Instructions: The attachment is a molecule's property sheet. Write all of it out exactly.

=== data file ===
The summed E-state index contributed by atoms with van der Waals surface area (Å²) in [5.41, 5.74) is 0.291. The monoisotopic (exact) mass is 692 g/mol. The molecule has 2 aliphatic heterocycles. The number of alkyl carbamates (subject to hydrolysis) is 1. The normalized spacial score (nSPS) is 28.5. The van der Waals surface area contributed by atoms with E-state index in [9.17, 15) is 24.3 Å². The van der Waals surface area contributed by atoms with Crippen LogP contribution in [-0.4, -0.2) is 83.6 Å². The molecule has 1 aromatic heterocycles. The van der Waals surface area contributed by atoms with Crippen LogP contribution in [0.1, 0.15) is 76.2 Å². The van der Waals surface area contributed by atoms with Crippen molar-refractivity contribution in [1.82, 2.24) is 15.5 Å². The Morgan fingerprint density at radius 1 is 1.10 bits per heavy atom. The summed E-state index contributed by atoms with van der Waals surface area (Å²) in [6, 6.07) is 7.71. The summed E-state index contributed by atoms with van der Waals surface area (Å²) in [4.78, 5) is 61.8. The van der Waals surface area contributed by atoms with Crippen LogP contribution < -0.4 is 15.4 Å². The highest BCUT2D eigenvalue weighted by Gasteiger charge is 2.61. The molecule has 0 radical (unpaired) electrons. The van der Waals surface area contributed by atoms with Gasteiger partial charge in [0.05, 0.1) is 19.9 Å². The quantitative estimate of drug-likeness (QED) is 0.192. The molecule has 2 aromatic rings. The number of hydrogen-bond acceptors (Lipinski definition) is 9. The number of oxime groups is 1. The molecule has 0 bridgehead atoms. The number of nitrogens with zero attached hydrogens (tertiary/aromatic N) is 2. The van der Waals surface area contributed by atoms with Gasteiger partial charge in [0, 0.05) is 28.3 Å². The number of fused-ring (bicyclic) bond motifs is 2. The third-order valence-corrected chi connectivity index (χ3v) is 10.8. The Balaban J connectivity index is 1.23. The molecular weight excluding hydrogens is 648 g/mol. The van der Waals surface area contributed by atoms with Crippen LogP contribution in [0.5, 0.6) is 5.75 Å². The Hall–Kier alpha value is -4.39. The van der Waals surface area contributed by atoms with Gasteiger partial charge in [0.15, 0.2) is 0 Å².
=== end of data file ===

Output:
The summed E-state index contributed by atoms with van der Waals surface area (Å²) in [5.41, 5.74) is 0.291. The monoisotopic (exact) mass is 692 g/mol. The molecule has 2 aliphatic heterocycles. The number of alkyl carbamates (subject to hydrolysis) is 1. The normalized spacial score (nSPS) is 28.5. The van der Waals surface area contributed by atoms with E-state index in [9.17, 15) is 24.3 Å². The van der Waals surface area contributed by atoms with Crippen LogP contribution in [-0.4, -0.2) is 83.6 Å². The molecule has 1 aromatic heterocycles. The van der Waals surface area contributed by atoms with Crippen LogP contribution in [0.1, 0.15) is 76.2 Å². The van der Waals surface area contributed by atoms with Crippen molar-refractivity contribution in [1.82, 2.24) is 15.5 Å². The Morgan fingerprint density at radius 1 is 1.10 bits per heavy atom. The summed E-state index contributed by atoms with van der Waals surface area (Å²) in [6, 6.07) is 7.71. The summed E-state index contributed by atoms with van der Waals surface area (Å²) in [4.78, 5) is 61.8. The van der Waals surface area contributed by atoms with Crippen LogP contribution < -0.4 is 15.4 Å². The highest BCUT2D eigenvalue weighted by Gasteiger charge is 2.61. The molecule has 0 radical (unpaired) electrons. The van der Waals surface area contributed by atoms with Gasteiger partial charge in [0.05, 0.1) is 19.9 Å². The quantitative estimate of drug-likeness (QED) is 0.192. The molecule has 2 aromatic rings. The number of hydrogen-bond acceptors (Lipinski definition) is 9. The number of oxime groups is 1. The molecule has 0 bridgehead atoms. The number of nitrogens with zero attached hydrogens (tertiary/aromatic N) is 2. The van der Waals surface area contributed by atoms with Gasteiger partial charge in [0, 0.05) is 28.3 Å². The number of fused-ring (bicyclic) bond motifs is 2. The third-order valence-corrected chi connectivity index (χ3v) is 10.8. The Balaban J connectivity index is 1.23. The molecular weight excluding hydrogens is 648 g/mol. The van der Waals surface area contributed by atoms with Crippen LogP contribution in [0.5, 0.6) is 5.75 Å². The Hall–Kier alpha value is -4.39. The van der Waals surface area contributed by atoms with Gasteiger partial charge in [0.15, 0.2) is 0 Å².